If Pure Phase Ensemble’s gig was a trance, the same at the very least could be said about the festival’s headliners. On Friday, The Telescopes destroyed our ears with a wall of sound (they asked for all instruments to be set at the same level of LOUD), distortions and feedback. For the best part of the show, they either played while lying on the stage or entered the audience. At one point, the guitar player even set up a feedback and went backstage to get some food – I daresay no-one in the audience took it amiss (unless he just hypnotised them not to notice).

The festival closed with Saturday’s performance by Kairon; Irse! Young Finns embarked on a spacerock odyssey into the dark parts of the soul, tinged with hints of metal and noise. ‘This is a prison!’, a mate exclaimed during the show. ‘The hell is going on here!’ And, sure as hell, we followed these long-haired silhouettes straight to their gig in Warsaw two days later.

Another highlight was the comeback of Folder – a Polish cold wave-inspired band who gave a one-off performance, playing their entire Red Lof album from 2009. The voice of Joanna Bielawska (Asia i Koty) is as strong as never before, and – backed with a full band (contrary to her intimate solo project) – sounded incredible. Winners of the competition for young Polish bands gave average (Zimowa) or way-better-than-average performances (Łotry, with a Krakow-based Tom Waits on the vocals and a bunch of other colourful characters on the stage). And there was also Snowid, last year’s poster boy, who again managed to attract the public to his pagan techno ritual.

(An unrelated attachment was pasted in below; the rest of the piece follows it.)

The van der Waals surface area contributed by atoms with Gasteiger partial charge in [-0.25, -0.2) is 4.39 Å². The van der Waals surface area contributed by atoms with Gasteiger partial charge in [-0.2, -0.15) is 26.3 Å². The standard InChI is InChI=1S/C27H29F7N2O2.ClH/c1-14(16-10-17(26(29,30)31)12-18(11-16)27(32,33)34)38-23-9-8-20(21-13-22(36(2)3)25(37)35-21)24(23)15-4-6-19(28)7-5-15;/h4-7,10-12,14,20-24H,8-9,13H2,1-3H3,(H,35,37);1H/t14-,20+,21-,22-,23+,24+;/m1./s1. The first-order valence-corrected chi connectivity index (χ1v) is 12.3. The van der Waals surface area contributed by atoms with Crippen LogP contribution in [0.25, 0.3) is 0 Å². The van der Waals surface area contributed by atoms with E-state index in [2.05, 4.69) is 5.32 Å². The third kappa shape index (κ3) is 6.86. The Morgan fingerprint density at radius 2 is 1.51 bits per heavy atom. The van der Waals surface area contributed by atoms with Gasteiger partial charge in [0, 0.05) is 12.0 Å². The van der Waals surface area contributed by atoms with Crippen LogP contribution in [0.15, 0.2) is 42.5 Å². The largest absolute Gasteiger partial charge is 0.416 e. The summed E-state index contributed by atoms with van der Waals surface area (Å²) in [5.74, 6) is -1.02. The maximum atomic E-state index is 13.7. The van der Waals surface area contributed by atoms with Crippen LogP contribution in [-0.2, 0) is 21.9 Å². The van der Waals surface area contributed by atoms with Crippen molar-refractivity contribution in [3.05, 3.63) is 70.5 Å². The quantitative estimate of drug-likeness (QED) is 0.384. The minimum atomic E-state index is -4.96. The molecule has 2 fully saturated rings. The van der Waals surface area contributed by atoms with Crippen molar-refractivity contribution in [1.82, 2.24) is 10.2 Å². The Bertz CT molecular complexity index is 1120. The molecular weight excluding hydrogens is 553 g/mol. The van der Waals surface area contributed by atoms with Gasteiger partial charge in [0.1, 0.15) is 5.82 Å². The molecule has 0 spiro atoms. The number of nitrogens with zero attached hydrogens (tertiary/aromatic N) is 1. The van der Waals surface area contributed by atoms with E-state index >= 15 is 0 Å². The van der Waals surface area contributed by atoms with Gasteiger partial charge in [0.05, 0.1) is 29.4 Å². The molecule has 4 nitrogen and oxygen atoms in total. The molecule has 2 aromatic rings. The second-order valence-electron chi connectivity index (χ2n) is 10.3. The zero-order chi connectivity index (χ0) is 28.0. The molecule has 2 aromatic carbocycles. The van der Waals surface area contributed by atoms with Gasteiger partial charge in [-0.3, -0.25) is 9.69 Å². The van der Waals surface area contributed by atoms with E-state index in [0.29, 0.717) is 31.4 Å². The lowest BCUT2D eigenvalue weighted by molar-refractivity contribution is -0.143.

Other acts included DYN, a garage guitar duo-playing-as-a-trio from Berlin, Lights That Change, dreampop concoctions for those craving more delicate sounds and TAU, headed by Shaun Nunutzi from Dead Skeletons, who headlined SpaceFest a couple of years back. TAU is definitely a name to remember: despite the lack of a full set-up (the band’s instruments got lost between flights, so they had to make do with what they could borrow), their tribal, psychedelic songs enchanted the audience.

SpaceFest! is definitely the best time in December (maybe apart from Christmas) and it’s worth spending it among other fanatics of good sounds. The organizers make sure to have plenty of gifts and surprises in store: the majority of the line-up is usually composed of names we won’t find at big European festivals. What’s more, there is no real boundary between the public and the artists (who tend to just mingle with the crowd) – an unquestionable asset of this and other small festivals.

There definitely is a certain something to Gdansk and to SpaceFest! – a peculiar vibe that many a city (and many a festival) may envy. See you there next year?